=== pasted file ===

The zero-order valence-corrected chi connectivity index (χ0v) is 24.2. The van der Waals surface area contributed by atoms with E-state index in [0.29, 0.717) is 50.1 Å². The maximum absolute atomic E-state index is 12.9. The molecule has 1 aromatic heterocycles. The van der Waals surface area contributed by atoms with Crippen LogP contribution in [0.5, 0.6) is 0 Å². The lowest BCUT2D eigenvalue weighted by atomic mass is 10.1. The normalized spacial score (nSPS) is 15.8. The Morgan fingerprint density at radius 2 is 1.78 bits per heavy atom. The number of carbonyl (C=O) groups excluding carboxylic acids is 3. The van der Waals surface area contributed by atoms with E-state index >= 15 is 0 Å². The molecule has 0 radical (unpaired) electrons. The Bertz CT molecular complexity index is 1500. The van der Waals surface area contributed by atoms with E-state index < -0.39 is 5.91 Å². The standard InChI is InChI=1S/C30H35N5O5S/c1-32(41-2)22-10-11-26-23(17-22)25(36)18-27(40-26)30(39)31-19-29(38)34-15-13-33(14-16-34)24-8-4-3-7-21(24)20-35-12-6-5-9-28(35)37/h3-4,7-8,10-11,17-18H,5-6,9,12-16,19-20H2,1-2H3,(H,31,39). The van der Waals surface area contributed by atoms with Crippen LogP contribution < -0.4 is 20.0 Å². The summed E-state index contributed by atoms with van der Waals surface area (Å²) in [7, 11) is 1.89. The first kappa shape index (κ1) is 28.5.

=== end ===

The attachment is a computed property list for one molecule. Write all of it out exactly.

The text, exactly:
The zero-order valence-corrected chi connectivity index (χ0v) is 24.2. The van der Waals surface area contributed by atoms with E-state index in [0.29, 0.717) is 50.1 Å². The maximum absolute atomic E-state index is 12.9. The molecule has 1 aromatic heterocycles. The van der Waals surface area contributed by atoms with Crippen LogP contribution in [0.5, 0.6) is 0 Å². The lowest BCUT2D eigenvalue weighted by atomic mass is 10.1. The normalized spacial score (nSPS) is 15.8. The Morgan fingerprint density at radius 2 is 1.78 bits per heavy atom. The number of carbonyl (C=O) groups excluding carboxylic acids is 3. The van der Waals surface area contributed by atoms with E-state index >= 15 is 0 Å². The molecule has 0 radical (unpaired) electrons. The Bertz CT molecular complexity index is 1500. The van der Waals surface area contributed by atoms with E-state index < -0.39 is 5.91 Å². The standard InChI is InChI=1S/C30H35N5O5S/c1-32(41-2)22-10-11-26-23(17-22)25(36)18-27(40-26)30(39)31-19-29(38)34-15-13-33(14-16-34)24-8-4-3-7-21(24)20-35-12-6-5-9-28(35)37/h3-4,7-8,10-11,17-18H,5-6,9,12-16,19-20H2,1-2H3,(H,31,39). The van der Waals surface area contributed by atoms with Crippen LogP contribution < -0.4 is 20.0 Å². The summed E-state index contributed by atoms with van der Waals surface area (Å²) in [7, 11) is 1.89. The first kappa shape index (κ1) is 28.5.